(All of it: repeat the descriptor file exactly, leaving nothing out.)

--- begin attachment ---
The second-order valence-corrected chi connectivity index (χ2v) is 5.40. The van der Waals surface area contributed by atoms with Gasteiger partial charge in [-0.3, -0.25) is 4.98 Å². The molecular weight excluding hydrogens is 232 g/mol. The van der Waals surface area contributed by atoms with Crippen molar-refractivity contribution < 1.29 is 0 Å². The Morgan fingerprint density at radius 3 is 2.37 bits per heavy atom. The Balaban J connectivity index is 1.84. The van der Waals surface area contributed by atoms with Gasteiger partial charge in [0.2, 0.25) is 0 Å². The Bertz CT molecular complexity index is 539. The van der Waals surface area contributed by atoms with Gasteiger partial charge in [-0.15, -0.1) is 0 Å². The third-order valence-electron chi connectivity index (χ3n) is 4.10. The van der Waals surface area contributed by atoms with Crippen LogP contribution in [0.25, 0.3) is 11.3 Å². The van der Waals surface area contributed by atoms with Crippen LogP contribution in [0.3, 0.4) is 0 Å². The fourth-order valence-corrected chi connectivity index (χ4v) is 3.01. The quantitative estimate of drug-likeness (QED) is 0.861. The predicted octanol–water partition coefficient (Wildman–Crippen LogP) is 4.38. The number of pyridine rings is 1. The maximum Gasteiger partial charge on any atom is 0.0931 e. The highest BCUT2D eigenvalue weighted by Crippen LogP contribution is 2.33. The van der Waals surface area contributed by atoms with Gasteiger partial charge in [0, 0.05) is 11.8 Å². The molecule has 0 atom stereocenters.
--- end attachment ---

The second-order valence-corrected chi connectivity index (χ2v) is 5.40. The van der Waals surface area contributed by atoms with Gasteiger partial charge in [-0.3, -0.25) is 4.98 Å². The molecular weight excluding hydrogens is 232 g/mol. The van der Waals surface area contributed by atoms with Crippen molar-refractivity contribution < 1.29 is 0 Å². The Morgan fingerprint density at radius 3 is 2.37 bits per heavy atom. The Balaban J connectivity index is 1.84. The van der Waals surface area contributed by atoms with Gasteiger partial charge in [0.2, 0.25) is 0 Å². The Bertz CT molecular complexity index is 539. The van der Waals surface area contributed by atoms with Gasteiger partial charge in [-0.15, -0.1) is 0 Å². The third-order valence-electron chi connectivity index (χ3n) is 4.10. The van der Waals surface area contributed by atoms with Crippen LogP contribution in [0.25, 0.3) is 11.3 Å². The van der Waals surface area contributed by atoms with Crippen LogP contribution in [0.3, 0.4) is 0 Å². The fourth-order valence-corrected chi connectivity index (χ4v) is 3.01. The quantitative estimate of drug-likeness (QED) is 0.861. The predicted octanol–water partition coefficient (Wildman–Crippen LogP) is 4.38. The number of pyridine rings is 1. The maximum Gasteiger partial charge on any atom is 0.0931 e. The highest BCUT2D eigenvalue weighted by Crippen LogP contribution is 2.33. The van der Waals surface area contributed by atoms with Gasteiger partial charge in [0, 0.05) is 11.8 Å². The molecule has 0 atom stereocenters.